Let them eat flat screens

Referring to a recent widely remarked-upon Heritage Foundation report that described the material wealth of America’s nominally “poor,” Cato Unbound editor Jason Kuznicki frames a familiar defense of free market capitalism against its “progressive” critics:

It takes remarkable upper-lip musculature to sneer in such circumstances. But some do manage. “Let Them Eat Cake,” says one progressive commentator about the report — hardly an outlier.

Forgetting, then, that most American poor really do eat cake. Also forgetting that the very notion of the poor eating cake was unthinkably absurd for all of human history. That’s why it became a catchphrase — because it was absurd. And yet our poor eat cake while talking on a video phone and watching their choice of movies on a flat-screen TV.

“Let them eat cake” was taken as a catchphrase not because the idea of the poor ever eating cake was an “unthinkable absurdity,” but because it expressed the total lack of empathy on the part of a queen for her starving subjects.  Kuznicki’s reading reflects the same syndrome in its assumptions about who the poor are in a system that cannot be understood except as a global one.  The flat screen that the American “poor” person is enjoying in the imaginary depiction was likely assembled by someone far away and unknown, someone who, along with his or her family, is very likely a much better representative of today’s poor, or at least of that segment inducted into wage slavery. To the small extent such people even exist for the American libertarian, whose ideological rejection of “government” corresponds to a determined rejection of the principle of the whole, they simply do not because they cannot matter, just as the hungry poor of France were “unthinkable” to the Queen (not that social liberals do very much better in any meaningful sense).  It’s one example of what such exercises in rigorously non-dialectical materialism have to leave out in order to make a traditional defense of free market liberalism – “it’s so productive!” – internally coherent.  The argument wins out, on the basis of something like the Rawlsean compromise (in brief, as long as the poor benefit materially, let the wealthy continue to grow wealthier), but remains sustainable only within artificially defined borders without which its appeal to the pure selfishness of an utterly empty self would be exposed not just in its self-insignificance, but in relation to what must be destroyed to keep it materially if not morally alive – at least until the day that the absurdity by whatever unthinkable and therefore totally unexpected way impinges on it as though from the outside, the externality revealing itself as always having been internal after all.

12 comments on “Let them eat flat screens

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  1. Big thumbs up! Although my thumbs both probably have carrot cake or at least blueberry pie remains on them.

  2. The day when something unexpected impinged on our ability to keep believing in the free-market lie was Katrina. Facts and figures were drowned. We saw the poor. The artificial borders broke down and then the anti-thesis type response came as the rich built even higher walls with their neo-con lackeys (in the Tea Party especially) watching the gates for them ever since. Shamefully, the liberals with enough clout to get invited settled for actually having tea inside the walls.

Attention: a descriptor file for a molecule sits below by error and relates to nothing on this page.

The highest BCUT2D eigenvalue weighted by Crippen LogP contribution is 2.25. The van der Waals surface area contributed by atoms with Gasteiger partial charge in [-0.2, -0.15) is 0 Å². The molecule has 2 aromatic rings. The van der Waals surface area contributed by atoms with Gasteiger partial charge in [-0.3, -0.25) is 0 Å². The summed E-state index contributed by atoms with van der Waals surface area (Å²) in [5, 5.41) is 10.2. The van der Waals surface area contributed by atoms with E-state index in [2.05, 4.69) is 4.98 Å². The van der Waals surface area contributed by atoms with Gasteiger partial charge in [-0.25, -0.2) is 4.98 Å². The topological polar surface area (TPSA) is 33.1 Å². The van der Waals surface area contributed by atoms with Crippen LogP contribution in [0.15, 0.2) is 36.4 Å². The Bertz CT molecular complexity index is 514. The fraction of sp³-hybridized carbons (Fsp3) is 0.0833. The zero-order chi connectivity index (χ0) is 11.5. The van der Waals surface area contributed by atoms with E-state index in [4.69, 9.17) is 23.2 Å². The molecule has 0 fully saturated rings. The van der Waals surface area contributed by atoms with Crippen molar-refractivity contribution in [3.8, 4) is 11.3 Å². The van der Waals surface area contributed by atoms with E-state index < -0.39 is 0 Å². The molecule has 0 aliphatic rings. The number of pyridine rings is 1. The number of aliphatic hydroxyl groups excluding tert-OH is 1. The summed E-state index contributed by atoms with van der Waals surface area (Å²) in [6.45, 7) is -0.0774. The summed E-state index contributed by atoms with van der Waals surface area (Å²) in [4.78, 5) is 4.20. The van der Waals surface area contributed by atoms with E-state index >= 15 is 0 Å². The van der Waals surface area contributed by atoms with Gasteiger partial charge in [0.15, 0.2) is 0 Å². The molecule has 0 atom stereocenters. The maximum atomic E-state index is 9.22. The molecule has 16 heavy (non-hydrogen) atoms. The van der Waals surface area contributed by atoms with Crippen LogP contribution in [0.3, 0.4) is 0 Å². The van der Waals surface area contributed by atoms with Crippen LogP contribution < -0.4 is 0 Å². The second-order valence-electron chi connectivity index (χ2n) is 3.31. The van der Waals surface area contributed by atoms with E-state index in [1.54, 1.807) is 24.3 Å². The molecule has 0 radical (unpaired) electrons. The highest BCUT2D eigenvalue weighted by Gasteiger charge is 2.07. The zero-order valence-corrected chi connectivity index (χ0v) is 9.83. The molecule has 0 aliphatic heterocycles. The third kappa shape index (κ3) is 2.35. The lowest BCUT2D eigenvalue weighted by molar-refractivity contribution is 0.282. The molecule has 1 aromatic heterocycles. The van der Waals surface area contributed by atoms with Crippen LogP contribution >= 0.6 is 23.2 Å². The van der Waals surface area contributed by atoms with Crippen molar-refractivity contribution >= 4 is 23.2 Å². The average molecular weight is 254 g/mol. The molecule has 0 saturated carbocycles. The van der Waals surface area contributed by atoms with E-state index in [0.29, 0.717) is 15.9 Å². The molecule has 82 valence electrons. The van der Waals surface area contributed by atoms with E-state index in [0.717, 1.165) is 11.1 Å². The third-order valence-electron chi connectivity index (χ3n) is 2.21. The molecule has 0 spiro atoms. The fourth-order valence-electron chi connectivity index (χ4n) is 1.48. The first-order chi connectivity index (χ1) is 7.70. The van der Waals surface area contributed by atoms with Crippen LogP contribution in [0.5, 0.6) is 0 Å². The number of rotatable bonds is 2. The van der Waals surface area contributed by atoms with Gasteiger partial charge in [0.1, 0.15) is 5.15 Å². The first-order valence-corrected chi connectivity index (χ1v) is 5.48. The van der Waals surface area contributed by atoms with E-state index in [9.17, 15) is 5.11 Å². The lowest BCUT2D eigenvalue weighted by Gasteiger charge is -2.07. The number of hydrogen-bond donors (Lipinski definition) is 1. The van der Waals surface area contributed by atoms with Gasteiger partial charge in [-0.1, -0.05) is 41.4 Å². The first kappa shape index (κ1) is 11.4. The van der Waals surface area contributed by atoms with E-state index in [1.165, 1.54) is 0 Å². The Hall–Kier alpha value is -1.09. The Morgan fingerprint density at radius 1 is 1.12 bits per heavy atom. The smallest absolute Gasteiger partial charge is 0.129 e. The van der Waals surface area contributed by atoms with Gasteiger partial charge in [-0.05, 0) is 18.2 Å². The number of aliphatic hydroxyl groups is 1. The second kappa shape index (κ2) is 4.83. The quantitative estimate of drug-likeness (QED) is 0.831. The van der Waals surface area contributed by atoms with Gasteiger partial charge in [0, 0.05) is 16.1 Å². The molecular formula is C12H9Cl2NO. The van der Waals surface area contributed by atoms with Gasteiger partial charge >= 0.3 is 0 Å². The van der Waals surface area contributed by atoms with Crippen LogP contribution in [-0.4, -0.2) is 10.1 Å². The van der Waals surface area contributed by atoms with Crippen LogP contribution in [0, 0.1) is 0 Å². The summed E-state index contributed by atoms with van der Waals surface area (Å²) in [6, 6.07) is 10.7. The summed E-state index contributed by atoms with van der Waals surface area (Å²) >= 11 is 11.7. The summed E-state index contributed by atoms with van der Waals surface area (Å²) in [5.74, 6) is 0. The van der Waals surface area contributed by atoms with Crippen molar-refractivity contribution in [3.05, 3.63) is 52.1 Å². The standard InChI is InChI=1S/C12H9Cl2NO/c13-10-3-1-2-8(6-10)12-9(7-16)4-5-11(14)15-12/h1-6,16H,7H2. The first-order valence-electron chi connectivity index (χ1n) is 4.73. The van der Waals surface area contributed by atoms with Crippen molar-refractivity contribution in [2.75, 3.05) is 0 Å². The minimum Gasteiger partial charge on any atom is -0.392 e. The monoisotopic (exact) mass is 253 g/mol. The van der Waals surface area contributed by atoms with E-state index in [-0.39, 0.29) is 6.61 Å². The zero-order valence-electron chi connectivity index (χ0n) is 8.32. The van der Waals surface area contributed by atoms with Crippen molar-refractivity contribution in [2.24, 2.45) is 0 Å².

• Katrina was no doubt an example of the revealed internality of the external, but I think it’s only a partial or foreshadowing one, since Kuznicki could happily point out that many of the poor ended up with flat screen TVs in their emergency housing.

      The mode of “revelation” is impossible to ascertain ahead of time – so the scripture says, and is probably right, but may not go far enough. The revelation could be ongoing, but always forgotten, until not merely seen, but undergone.

  3. No, Katrina was due to the local levee boards squandering the funds on repairs, the state and local officials including Ray ‘the Cable man; Nagin refusing to use the resources at his disposal, to promptly evacuate the low lying areas, and throw on
    the incompetence of the Army Corps of Engineers, for flavoring,

  4. Qell it’s kind a sidebar, but what is the alternative, that is being offered, Marina Sitrin’s Occupy mirage, refracted through her
    time as Prensa Latina press hack

  5. Good point on how the relative comforts of the American poor basically come off the backs of even poorer unseen foreigners. Also, why so few comments on American income touch on the extent to which even what we consider “middle class” is rooted in debt remains a painful puzzle.

    • You mean in the sense that the crisis of the late ’70s was handled by putting the US economy as a whole on the credit card?

      Just speculating here, but we can use Kuznicki’s idea of “real” progress – essentially technological progress replacing relative economic progress, to outline the deal for the middle class: security plus enhanced consumption in exchange for frozen incomes, and static or negative asset accumulation (debt instead of wealth). As long as “we” get that, then the rich and the relatively much larger stratum of upper managerials and professionals get to divvy up money-power. The third class citizens – women and minorities, mainly – receive a mixture of tangible and intangible pay-offs. The system is relatively stable, but not invulnerable. Its internal contradictions are real, and the still-ongoing financial crisis (arguably a profit crisis) foreshadows the potential for a system-wide and macro-level danger, but has not yet been realized as a true political crisis of the whole, at least not yet.

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